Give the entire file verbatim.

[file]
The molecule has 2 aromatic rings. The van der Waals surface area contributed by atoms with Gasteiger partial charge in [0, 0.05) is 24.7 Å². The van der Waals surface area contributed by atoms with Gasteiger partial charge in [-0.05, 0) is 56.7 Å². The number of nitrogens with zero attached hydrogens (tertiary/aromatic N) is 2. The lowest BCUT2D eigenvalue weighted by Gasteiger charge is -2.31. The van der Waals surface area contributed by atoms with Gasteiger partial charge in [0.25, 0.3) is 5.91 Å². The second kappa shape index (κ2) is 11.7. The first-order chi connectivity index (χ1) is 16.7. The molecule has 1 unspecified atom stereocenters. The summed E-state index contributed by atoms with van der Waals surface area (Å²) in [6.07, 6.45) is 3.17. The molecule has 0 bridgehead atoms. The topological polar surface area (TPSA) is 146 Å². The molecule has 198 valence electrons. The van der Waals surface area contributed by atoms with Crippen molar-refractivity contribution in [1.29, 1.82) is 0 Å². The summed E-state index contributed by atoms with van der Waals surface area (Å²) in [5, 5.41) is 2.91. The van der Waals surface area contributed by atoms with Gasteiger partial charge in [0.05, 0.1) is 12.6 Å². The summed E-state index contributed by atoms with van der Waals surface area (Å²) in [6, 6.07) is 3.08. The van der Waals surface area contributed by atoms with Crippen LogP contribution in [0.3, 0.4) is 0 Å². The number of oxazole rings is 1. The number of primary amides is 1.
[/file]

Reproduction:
The molecule has 2 aromatic rings. The van der Waals surface area contributed by atoms with Gasteiger partial charge in [0, 0.05) is 24.7 Å². The van der Waals surface area contributed by atoms with Gasteiger partial charge in [-0.05, 0) is 56.7 Å². The number of nitrogens with zero attached hydrogens (tertiary/aromatic N) is 2. The lowest BCUT2D eigenvalue weighted by Gasteiger charge is -2.31. The van der Waals surface area contributed by atoms with Gasteiger partial charge in [0.25, 0.3) is 5.91 Å². The second kappa shape index (κ2) is 11.7. The first-order chi connectivity index (χ1) is 16.7. The molecule has 1 unspecified atom stereocenters. The summed E-state index contributed by atoms with van der Waals surface area (Å²) in [6.07, 6.45) is 3.17. The molecule has 0 bridgehead atoms. The topological polar surface area (TPSA) is 146 Å². The molecule has 198 valence electrons. The van der Waals surface area contributed by atoms with Crippen molar-refractivity contribution in [1.29, 1.82) is 0 Å². The summed E-state index contributed by atoms with van der Waals surface area (Å²) in [5, 5.41) is 2.91. The van der Waals surface area contributed by atoms with Gasteiger partial charge in [0.05, 0.1) is 12.6 Å². The summed E-state index contributed by atoms with van der Waals surface area (Å²) in [6, 6.07) is 3.08. The van der Waals surface area contributed by atoms with Crippen LogP contribution in [0.3, 0.4) is 0 Å². The number of oxazole rings is 1. The number of primary amides is 1.